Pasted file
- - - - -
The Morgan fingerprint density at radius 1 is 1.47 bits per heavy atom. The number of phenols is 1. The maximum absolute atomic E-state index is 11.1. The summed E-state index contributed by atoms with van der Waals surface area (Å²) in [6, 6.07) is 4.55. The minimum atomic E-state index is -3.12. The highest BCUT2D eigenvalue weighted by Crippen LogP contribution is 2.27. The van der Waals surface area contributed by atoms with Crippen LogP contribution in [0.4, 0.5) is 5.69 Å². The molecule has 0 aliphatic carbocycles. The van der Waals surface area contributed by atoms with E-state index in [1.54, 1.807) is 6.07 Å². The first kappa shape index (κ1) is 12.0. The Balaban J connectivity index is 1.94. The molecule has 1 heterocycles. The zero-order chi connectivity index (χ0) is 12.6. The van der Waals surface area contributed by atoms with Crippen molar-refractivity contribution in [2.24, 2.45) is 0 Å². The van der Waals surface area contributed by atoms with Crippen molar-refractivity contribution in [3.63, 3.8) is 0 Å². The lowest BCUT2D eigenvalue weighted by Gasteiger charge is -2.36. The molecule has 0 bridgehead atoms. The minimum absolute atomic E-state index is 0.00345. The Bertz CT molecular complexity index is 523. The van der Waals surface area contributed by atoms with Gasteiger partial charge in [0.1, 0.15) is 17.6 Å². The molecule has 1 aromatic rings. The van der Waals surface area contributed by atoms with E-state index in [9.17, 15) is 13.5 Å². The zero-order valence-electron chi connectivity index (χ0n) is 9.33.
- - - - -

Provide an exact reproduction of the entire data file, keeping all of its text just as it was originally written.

The Morgan fingerprint density at radius 1 is 1.47 bits per heavy atom. The number of phenols is 1. The maximum absolute atomic E-state index is 11.1. The summed E-state index contributed by atoms with van der Waals surface area (Å²) in [6, 6.07) is 4.55. The minimum atomic E-state index is -3.12. The highest BCUT2D eigenvalue weighted by Crippen LogP contribution is 2.27. The van der Waals surface area contributed by atoms with Crippen LogP contribution in [0.4, 0.5) is 5.69 Å². The molecule has 0 aliphatic carbocycles. The van der Waals surface area contributed by atoms with E-state index in [1.54, 1.807) is 6.07 Å². The first kappa shape index (κ1) is 12.0. The Balaban J connectivity index is 1.94. The molecule has 1 heterocycles. The zero-order chi connectivity index (χ0) is 12.6. The van der Waals surface area contributed by atoms with Crippen molar-refractivity contribution in [2.24, 2.45) is 0 Å². The van der Waals surface area contributed by atoms with Crippen molar-refractivity contribution in [3.63, 3.8) is 0 Å². The lowest BCUT2D eigenvalue weighted by Gasteiger charge is -2.36. The molecule has 0 bridgehead atoms. The minimum absolute atomic E-state index is 0.00345. The Bertz CT molecular complexity index is 523. The van der Waals surface area contributed by atoms with Gasteiger partial charge in [0.1, 0.15) is 17.6 Å². The molecule has 1 aromatic rings. The van der Waals surface area contributed by atoms with E-state index in [9.17, 15) is 13.5 Å². The zero-order valence-electron chi connectivity index (χ0n) is 9.33.